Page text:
NBC Nightly News covered the Hillary Clinton email scandal for a second straight evening with another segment on Wednesday, but it took the position of downplaying the situation by portraying it as political and invoking Republican Jeb Bush’s email usage in comparison.
Interim anchor Lester Holt updated “the firestorm over Hillary Clinton’s private emails” by describing those desiring to see them as “her political enemies in Congress” in the form of the House Select Committee on Benghazi.
Correspondent Kristen Welker provided more on the latest developments and then sought to diminish the situation by comparing her email usage to that of former Republican Governor of Florida and possible 2016 Republican presidential contender Jeb Bush:
The potential political impact of the email controversy was blunted today with reports that Republican Jeb Bush also used private email for public business when he was Governor of Florida, but his supporters point out there were no regulations against that.
By exclusively reading or hearing that and knowing nothing else, one would think that their troubles are identical with Bush not having received equal media coverage. In reality, Jeb Bush actually did have a public email address (unlike Clinton) and used it for official business.
Also, Bush has released many of his emails already to the public with an entire website dedicated to it with his private email server being, according to an NBCNews.com article, “widely known to the public and to the press when he served as governor” and included “‘digital security’ measures in place to protect Bush’s emails.”
Meanwhile, Wednesday’s CBS Evening News simply reported in a one-minute-and-two-second segment on the Benghazi committee’s subpoenas of Clinton’s emails relating to Libya after substitute anchor Charlie Rose provided spin for his “friend” Hillary Clinton the night before.
CBS News congressional correspondent Nancy Cordes told viewers that the chair of the committee, Republican Congressman Trey Gowdy (S.C.), has “actually been seeking Clinton's emails for a while, but only learned last week that the State Department doesn't have access to them” because “[o]nly Clinton does.”
In the latest Clinton report on ABC’s World News Tonight, chief White House correspondent Jonathan Karl said that “her email story [got] stranger” and “even odder” with revelations of a private server hosted at her New York home and filed under a man’s name whose real identity is unknown.
Instead of addressing the scandal at fundraiser for EMILY’s List Tuesday night, Clinton focused on, in the words of Karl, “reminding her supporters of the history she hopes to make” by becoming the first female U.S. president.
Following Tuesday night’s 35-second brief on Clinton, Wednesday’s Noticiero Telemundo gave the matter a full segment that lasted for two minutes and 42 seconds. As part of covering the latest developments, the report mentioned the Benghazi committee’s latest actions regarding Clinton’s emails. Over on Univision, however, the network moved on from the email scandal completely with zero mentions during Noticiero Univision.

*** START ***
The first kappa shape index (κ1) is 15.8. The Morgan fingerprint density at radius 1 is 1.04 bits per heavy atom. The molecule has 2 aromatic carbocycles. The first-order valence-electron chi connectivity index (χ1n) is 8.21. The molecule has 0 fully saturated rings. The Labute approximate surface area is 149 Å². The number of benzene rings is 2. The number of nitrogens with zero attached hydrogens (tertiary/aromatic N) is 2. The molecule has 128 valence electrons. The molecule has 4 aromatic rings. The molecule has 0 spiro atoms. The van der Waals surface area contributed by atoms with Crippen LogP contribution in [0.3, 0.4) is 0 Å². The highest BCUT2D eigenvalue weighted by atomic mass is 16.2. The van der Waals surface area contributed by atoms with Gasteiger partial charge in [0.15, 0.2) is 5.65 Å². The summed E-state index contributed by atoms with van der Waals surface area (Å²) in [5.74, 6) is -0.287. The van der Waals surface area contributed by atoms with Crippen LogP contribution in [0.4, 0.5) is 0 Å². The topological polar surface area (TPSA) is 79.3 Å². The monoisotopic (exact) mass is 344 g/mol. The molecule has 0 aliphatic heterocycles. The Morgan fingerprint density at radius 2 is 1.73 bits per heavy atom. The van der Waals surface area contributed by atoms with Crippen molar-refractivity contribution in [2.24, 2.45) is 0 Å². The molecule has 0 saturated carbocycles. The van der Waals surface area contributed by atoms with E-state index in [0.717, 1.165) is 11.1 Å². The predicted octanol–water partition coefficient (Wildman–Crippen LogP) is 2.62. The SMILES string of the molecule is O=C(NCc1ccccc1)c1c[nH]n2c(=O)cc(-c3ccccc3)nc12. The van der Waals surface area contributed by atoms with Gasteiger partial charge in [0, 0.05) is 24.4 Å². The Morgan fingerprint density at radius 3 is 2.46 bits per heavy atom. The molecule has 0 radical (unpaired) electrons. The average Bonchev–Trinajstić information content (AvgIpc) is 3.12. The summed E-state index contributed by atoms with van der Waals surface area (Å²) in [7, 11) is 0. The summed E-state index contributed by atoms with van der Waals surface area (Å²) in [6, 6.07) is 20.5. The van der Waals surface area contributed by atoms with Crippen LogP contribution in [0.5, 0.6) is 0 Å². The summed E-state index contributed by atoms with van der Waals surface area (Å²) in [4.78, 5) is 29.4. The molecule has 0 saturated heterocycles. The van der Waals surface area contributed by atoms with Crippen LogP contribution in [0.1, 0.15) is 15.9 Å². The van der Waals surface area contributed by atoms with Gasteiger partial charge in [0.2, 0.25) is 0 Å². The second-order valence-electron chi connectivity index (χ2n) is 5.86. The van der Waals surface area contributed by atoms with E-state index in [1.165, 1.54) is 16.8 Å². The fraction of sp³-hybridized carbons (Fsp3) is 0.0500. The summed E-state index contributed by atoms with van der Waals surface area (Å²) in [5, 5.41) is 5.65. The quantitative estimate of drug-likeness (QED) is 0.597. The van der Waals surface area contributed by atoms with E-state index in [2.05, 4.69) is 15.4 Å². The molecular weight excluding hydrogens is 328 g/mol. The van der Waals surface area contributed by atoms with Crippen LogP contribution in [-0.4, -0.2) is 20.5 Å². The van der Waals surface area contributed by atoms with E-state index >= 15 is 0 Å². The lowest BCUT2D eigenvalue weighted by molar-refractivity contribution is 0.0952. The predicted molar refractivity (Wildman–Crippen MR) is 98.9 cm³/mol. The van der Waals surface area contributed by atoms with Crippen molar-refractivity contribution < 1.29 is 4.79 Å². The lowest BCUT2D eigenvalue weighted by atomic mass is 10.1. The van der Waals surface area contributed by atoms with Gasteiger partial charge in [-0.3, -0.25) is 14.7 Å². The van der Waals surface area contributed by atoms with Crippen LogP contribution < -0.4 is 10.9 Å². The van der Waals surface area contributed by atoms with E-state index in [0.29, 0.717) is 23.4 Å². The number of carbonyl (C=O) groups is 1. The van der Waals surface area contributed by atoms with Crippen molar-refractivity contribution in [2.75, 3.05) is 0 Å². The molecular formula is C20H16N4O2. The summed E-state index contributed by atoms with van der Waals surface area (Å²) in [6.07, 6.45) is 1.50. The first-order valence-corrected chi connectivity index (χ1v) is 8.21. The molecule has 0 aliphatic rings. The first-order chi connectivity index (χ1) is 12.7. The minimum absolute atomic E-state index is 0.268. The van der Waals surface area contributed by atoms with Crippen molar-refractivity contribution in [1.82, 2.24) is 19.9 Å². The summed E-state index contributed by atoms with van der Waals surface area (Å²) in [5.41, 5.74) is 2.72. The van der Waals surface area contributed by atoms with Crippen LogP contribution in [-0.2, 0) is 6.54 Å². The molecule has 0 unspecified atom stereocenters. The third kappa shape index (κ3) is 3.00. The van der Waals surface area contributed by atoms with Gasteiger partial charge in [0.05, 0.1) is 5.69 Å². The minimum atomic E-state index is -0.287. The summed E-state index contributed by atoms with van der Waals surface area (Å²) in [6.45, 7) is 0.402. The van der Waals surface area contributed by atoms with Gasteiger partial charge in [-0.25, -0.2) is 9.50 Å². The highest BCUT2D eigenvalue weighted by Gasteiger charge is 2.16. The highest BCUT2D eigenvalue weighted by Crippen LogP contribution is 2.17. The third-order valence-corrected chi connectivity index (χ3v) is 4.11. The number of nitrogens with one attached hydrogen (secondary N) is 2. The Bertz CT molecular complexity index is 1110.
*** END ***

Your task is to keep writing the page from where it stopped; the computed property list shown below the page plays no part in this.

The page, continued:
The relevant portions of the tease and transcript from NBC Nightly News on March 4 can be found below.
NBC Nightly News
March 4, 2015
7:15 p.m. Eastern [TEASE]
LESTER HOLT: Late word tonight in the firestorm over Hillary Clinton's private emails. Up next, new revelations about what was being kept in her home as subpoenas now start flying.
7:18 p.m. Eastern
[ON-SCREEN HEADLINE CAPTION: Clinton’s Emails]
HOLT: We're back now with some new revelations tonight about Hillary Clinton's communications when she was Secretary of State. Not only was Mrs. Clinton using a private email account instead of an official one, a new report claims she was storing them on a server at her own house. Now her political enemies in Congress are demanding a look at them. Our Kristen Welker has the story.
KRISTEN WELKER: Speaking to a friendly audience in Washington last night, Hillary Clinton ignored the email controversy, but today, Republican lawmakers investigating the Benghazi attack have subpoenaed all of Clinton's relevant documents after revelations Clinton exclusively used her personal email account while serving as Secretary of State.
REPUBLICAN CONGRESSMAN TREY GOWDY (S.C.): Whether it's unprecedented or not is very unusual.
WELKER: And today, the Associated Press reported Clinton's personal email account was linked to a server registered to her home in Chappaqua, New York. Tech experts say that gave Clinton extraordinary control over her files.
MASHABLE’s PETE PACHAL: It's a large leap of faith to trust someone with that level of dominion over their own communications when they're representing a large organization.
WELKER: But did she violate federal guidelines? Her aides and supporters say no.
CENTER FOR AMERICAN PROGRESS PRESIDENT NEERA TANDEN: Obviously, they kept the records because many, many emails have been turned over. So, records were kept.
WELKER: When Clinton was Secretary of State, the rules required officials using personal email accounts to ensure their records were “preserved in the appropriate agency recordkeeping system,” but there was no deadline for turning over documents.
STATE DEPARTMENT DEPUTY SPOKESWOMAN MARIE HARF: That has since changed, but that was after she left.
WELKER: Clinton finally turned over more than 50,000 pages of documents last year after the State Department asked for them. So far, Clinton has left her explanation to her supporters. The potential political impact of the email controversy was blunted today with reports that Republican Jeb Bush also used private email for public business when he was Governor of Florida, but his supporters point out there were no regulations against that. Kristen Welker, NBC News, the State Department.